7. Allow the mixture to sit and the flavors to meld while you mix together the ingredients for the condiment sauce.
  8. Serve warm in bowls and add condiment sauce and kimchi as needed for seasoning.

Note: you can replace the cooking water (NOT the soaking water) with broth if you’d like a more richly flavored final product. Just make sure to cut back on the soy sauce in the sauce if your broth has salt in it.


  1. narf77 says

    Yeah, this one I LOVE. I can’t wait to get souring. First, crack those millet grains…I might have to wait a few days for the results but that will give me time to assemble a mighty fine range of accouterments to top this promise of tastiness. Cheers for the wonderful fermented share :)

  2. Kristin says

    This is a great article, I discovered it because I have been wondering if you are supposed to rinse and drain the grains after fermentation, before cooking? I’m wondering if draining the soaking water is a necessary step? Thanks!

    • Amanda says

      Hi Kristin,

      I’m not 100% sure I understand the question, so please correct me if I’m answering the wrong thing. The soaking liquid may be a little funky or thick, but other than that, there’s no reason I can think of that you can’t just use that as part of your cooking liquid.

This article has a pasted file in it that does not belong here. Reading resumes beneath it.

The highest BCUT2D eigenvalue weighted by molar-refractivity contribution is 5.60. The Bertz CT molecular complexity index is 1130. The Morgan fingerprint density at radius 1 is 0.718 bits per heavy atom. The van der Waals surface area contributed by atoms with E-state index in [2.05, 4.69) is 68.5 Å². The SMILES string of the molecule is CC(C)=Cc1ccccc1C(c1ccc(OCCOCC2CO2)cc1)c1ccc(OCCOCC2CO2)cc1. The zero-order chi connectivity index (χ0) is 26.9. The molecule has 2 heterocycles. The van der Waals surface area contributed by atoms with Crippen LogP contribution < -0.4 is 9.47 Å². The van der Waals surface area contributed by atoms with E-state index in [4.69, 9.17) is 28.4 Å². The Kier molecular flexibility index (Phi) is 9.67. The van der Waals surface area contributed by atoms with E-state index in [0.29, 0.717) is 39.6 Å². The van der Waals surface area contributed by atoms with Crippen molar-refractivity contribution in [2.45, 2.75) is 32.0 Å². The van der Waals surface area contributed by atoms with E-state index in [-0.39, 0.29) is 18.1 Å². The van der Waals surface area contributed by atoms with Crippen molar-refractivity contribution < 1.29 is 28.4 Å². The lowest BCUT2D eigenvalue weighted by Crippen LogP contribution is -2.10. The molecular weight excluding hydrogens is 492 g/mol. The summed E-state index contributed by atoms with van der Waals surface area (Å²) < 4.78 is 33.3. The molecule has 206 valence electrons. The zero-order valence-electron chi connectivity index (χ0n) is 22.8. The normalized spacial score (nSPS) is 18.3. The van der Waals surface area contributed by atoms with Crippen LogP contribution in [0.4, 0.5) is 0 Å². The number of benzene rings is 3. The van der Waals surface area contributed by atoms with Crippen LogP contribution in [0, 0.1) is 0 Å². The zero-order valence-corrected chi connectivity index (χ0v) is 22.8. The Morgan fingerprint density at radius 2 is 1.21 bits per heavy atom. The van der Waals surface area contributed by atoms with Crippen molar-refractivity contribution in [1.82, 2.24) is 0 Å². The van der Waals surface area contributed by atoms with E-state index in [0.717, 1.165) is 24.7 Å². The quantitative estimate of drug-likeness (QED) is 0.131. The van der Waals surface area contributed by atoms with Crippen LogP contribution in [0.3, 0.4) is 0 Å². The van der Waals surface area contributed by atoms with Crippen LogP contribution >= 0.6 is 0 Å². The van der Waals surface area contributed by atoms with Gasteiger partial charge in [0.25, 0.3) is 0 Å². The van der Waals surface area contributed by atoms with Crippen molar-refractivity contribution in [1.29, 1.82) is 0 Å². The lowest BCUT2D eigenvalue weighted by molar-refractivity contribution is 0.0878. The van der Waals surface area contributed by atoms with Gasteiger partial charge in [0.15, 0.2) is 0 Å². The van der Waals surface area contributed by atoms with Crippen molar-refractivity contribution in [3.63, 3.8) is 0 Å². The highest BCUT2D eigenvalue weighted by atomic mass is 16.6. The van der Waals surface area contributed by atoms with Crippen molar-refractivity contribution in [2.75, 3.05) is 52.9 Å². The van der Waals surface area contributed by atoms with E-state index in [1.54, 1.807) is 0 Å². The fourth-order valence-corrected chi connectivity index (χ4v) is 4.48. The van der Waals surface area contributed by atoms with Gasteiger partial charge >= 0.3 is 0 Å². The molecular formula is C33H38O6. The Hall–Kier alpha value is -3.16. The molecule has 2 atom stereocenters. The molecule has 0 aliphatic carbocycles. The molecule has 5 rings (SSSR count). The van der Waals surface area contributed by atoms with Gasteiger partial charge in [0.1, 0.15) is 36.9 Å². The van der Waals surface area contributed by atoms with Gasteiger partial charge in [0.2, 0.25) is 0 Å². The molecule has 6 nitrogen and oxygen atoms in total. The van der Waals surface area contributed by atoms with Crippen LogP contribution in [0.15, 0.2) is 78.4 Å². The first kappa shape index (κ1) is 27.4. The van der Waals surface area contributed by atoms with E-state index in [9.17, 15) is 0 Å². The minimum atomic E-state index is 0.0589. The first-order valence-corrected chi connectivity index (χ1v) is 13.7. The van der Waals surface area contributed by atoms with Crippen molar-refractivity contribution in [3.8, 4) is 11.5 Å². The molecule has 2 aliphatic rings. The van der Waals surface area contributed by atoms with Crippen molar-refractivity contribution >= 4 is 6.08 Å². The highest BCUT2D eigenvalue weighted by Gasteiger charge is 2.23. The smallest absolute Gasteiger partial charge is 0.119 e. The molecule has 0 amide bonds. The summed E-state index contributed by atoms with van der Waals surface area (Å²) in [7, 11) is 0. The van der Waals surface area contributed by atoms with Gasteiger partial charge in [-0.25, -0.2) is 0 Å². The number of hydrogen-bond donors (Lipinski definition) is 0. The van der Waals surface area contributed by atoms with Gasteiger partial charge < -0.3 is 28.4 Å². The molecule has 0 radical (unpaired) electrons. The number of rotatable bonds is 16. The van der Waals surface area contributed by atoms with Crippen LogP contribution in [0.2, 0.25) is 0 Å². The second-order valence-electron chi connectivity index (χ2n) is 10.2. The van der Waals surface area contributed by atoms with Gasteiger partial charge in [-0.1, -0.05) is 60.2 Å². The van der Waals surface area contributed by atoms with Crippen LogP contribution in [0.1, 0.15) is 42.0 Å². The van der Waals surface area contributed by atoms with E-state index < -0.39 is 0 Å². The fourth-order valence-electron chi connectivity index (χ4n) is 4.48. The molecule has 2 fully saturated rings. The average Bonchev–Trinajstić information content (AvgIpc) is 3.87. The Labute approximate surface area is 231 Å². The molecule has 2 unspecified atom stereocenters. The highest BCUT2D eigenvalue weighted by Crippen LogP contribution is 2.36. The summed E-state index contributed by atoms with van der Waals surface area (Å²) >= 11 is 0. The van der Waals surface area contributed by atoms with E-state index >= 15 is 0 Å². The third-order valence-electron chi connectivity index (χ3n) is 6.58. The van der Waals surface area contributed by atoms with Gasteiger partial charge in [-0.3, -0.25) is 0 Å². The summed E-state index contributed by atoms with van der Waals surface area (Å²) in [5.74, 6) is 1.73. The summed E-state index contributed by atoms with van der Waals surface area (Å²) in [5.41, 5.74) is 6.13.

I hope that helps!


      • kristin says

        Hi Amanda, thats exactly what I was wondering. I wasn’t sure if the soaking liquid contained the phytic acid and anti nutrients therefore should always be discarded or if it became sour and the liquid contained probiotics and should be used for cooking. I guess the probiotics would be destroyed during cooking anyway.

  3. Remy says

    thank you !
    I have tried to make porridge with wheat flour, which becomes quickly sour, but when i cook it, i find the taste very bland, the heat destroys that spirited tangy taste ; actually i prefer to drink it “raw”
    I was wondering why the heat kills the acidity… Have you any idea ?
    Nonetheless, the fermentation time was still quite short – less than 48 hours – and maybe going longer would result in an acid cooked porridge.

    • Amanda says

      Hi Remy,

      I can’t say that I’ve had the same experience! To my knowledge, there is nothing inherently alkalinizing in cooking. I usually find my cooked, fermented grains to be quite tangy!

      You may want to try fermenting a bit longer before cooking and see if that helps. Otherwise, I’m sorry, but I really don’t know!

  4. joseph wandera says

    What method can i use to terminate/end fermentation if i am making millet porridge to be packed in plastic bottles. The soaking/fermenting is for 3 days maximum

    • Amanda says

      Hi Joseph,

      If you’re looking to make it shelf stable, I have 0 knowledge of how to do that safely. Although I was really into canning about a decade ago, I never got into pressure canning, so I don’t know about low acid foods.

      Cooking the porridge will halt fermentation, but it should be stored in the fridge after cooking and eaten within a few days, as with any other cooked meal.

      I’m not sure if that answers your question, but I hope it does!